Financing for low-income properties

4 Replies

Hi everyone. About six months ago i purchased my first property: a single family, about $45K that i bought with cash and is cash flowing at about $400 a month. 

I am now looking to buy a second (and possibly third) property, but have since realized that in order to make the property cash flow better, it would be better to get a loan on the property. I have two deals, both in the $120K range, that I think can cash flow nicely, but I am not sure how to finance them. My agent told me that since it is an investment property in a low-income area, it will be hard to get a loan from a bank.

I have about $50K that I am looking to invest in one or both of these properties, and was hoping to find some suggestions on how to finance them. I'll add that I have a great credit score, but no W2 job, as I work (and reside for the most part) overseas.

Thanks.

I think it will be hard without a W2 job. I'm going to follow the thread just to see what others have to say on this. I pay cash for all of my properties, and would consider taking a small loan to grow a little bit faster now that I have multiple going.

@Douglas Gross ......”My agent told me that since it is an investment property in a low-income area, it will be hard to get a loan from a bank”. Why would the low income area be hard for lenders to lend you money?

I assume that if you’re interested in a property that you’ll do your diligence to ensure that the property will cash flow. I don’t what that realtor meant by that comment or perhaps maybe that is not what you meant to convey, but if a lender is not going to lend in an area because that area is considered low income, then those lenders could be fine mightily for what may appear to be redlining.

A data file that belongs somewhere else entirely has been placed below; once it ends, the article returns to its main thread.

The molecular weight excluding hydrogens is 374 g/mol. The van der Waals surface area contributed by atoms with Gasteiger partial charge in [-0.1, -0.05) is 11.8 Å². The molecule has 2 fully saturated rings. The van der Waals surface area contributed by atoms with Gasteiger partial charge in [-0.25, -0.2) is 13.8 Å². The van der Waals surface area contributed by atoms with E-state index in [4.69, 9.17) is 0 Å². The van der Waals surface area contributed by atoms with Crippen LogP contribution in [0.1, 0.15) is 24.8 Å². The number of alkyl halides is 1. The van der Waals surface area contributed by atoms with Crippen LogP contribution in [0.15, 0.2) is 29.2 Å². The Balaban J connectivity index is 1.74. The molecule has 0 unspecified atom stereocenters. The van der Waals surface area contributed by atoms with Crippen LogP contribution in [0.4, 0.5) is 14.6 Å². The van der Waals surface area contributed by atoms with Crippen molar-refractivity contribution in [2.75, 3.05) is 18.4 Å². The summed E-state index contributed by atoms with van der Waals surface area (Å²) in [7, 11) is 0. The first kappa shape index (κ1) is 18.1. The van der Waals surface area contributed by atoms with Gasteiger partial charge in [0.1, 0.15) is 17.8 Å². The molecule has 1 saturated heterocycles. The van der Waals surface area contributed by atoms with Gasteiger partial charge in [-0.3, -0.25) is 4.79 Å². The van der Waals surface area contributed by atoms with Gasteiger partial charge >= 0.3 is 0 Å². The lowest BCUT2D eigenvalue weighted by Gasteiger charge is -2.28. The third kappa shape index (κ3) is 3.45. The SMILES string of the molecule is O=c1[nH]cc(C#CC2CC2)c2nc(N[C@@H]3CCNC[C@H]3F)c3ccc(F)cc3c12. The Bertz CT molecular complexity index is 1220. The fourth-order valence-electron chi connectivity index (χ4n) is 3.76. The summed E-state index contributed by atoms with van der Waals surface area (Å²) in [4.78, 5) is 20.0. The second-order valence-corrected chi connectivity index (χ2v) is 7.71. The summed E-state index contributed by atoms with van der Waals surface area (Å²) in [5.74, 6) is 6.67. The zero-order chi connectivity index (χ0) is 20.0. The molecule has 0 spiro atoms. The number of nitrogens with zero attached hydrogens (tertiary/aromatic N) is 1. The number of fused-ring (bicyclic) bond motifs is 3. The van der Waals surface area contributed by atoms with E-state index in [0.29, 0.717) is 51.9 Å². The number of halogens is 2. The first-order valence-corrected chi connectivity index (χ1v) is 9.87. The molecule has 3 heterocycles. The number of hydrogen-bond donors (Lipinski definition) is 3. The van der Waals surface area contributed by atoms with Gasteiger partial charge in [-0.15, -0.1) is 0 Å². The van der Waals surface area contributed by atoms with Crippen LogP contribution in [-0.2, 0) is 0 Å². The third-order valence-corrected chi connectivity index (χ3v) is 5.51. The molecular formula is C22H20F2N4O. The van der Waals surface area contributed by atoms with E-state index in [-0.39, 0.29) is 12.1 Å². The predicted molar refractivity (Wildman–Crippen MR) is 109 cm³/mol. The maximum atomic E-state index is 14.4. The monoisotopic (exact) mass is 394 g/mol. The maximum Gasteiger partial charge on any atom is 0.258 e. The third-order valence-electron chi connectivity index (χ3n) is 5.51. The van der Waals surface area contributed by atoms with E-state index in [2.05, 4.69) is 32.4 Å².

In any case if you have $50k, that is enough to put 20% down on of those properties. You said you work overseas. If you’re earning income then I imagine you are filing your taxes here in the US that is if you are a citizen or resident living abroad. Foreign earned income exclusion of income taxes is currently at $102,100. You don’t need to be W2 to get a loan. If you have sufficient foreign earned income, then you may be able buy one of these invest properties.

@Douglas Gross

@Paul Defngin is right. It would be illegal for lenders to deny you a loan because you are investing in a low-income area.

I initially thought it would be hard for you to get a loan because you did not have a W2 income but you have earned income from abroad. That is better than having self-employed income, because most lenders will require you to present 2 years of taxes.

I think you are good. Just do some shopping around for lenders and see which one is willing to work with you.

@Douglas Gross
I think at best your agent doesn’t know what he’s talking about, and at worst they did something illegal by steering you away from a low income area.

I hate to say it but most agents won’t give you great advice on things like loans for investment properties. Talk to an investor friendly lender about that.

The only thing I can think of is some lenders don’t like to lend below $50k. But that’s not to say you can’t find one that would.

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